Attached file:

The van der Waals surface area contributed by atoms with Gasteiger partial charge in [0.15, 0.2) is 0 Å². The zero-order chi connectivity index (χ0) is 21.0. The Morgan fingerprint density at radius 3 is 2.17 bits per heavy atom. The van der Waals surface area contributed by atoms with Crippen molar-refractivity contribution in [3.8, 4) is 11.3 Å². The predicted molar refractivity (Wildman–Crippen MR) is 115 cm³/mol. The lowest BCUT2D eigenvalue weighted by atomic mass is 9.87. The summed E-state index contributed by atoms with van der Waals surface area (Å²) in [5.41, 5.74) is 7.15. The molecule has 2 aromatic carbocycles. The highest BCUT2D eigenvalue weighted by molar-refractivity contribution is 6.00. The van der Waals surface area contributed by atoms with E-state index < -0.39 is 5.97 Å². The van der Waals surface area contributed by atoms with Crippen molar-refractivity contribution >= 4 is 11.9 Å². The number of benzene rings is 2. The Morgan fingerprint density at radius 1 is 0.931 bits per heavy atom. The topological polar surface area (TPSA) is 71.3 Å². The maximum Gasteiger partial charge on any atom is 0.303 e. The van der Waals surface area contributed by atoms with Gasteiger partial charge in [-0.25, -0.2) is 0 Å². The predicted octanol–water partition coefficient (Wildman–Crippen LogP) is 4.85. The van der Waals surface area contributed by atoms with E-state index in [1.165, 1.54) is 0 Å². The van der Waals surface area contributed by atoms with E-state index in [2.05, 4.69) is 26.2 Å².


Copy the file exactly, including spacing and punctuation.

The van der Waals surface area contributed by atoms with Gasteiger partial charge in [0.15, 0.2) is 0 Å². The zero-order chi connectivity index (χ0) is 21.0. The Morgan fingerprint density at radius 3 is 2.17 bits per heavy atom. The van der Waals surface area contributed by atoms with Crippen molar-refractivity contribution in [3.8, 4) is 11.3 Å². The predicted molar refractivity (Wildman–Crippen MR) is 115 cm³/mol. The lowest BCUT2D eigenvalue weighted by atomic mass is 9.87. The summed E-state index contributed by atoms with van der Waals surface area (Å²) in [5.41, 5.74) is 7.15. The molecule has 2 aromatic carbocycles. The highest BCUT2D eigenvalue weighted by molar-refractivity contribution is 6.00. The van der Waals surface area contributed by atoms with E-state index < -0.39 is 5.97 Å². The van der Waals surface area contributed by atoms with Crippen molar-refractivity contribution >= 4 is 11.9 Å². The number of benzene rings is 2. The Morgan fingerprint density at radius 1 is 0.931 bits per heavy atom. The topological polar surface area (TPSA) is 71.3 Å². The maximum Gasteiger partial charge on any atom is 0.303 e. The van der Waals surface area contributed by atoms with Gasteiger partial charge in [-0.25, -0.2) is 0 Å². The predicted octanol–water partition coefficient (Wildman–Crippen LogP) is 4.85. The van der Waals surface area contributed by atoms with E-state index in [1.165, 1.54) is 0 Å². The van der Waals surface area contributed by atoms with E-state index in [2.05, 4.69) is 26.2 Å².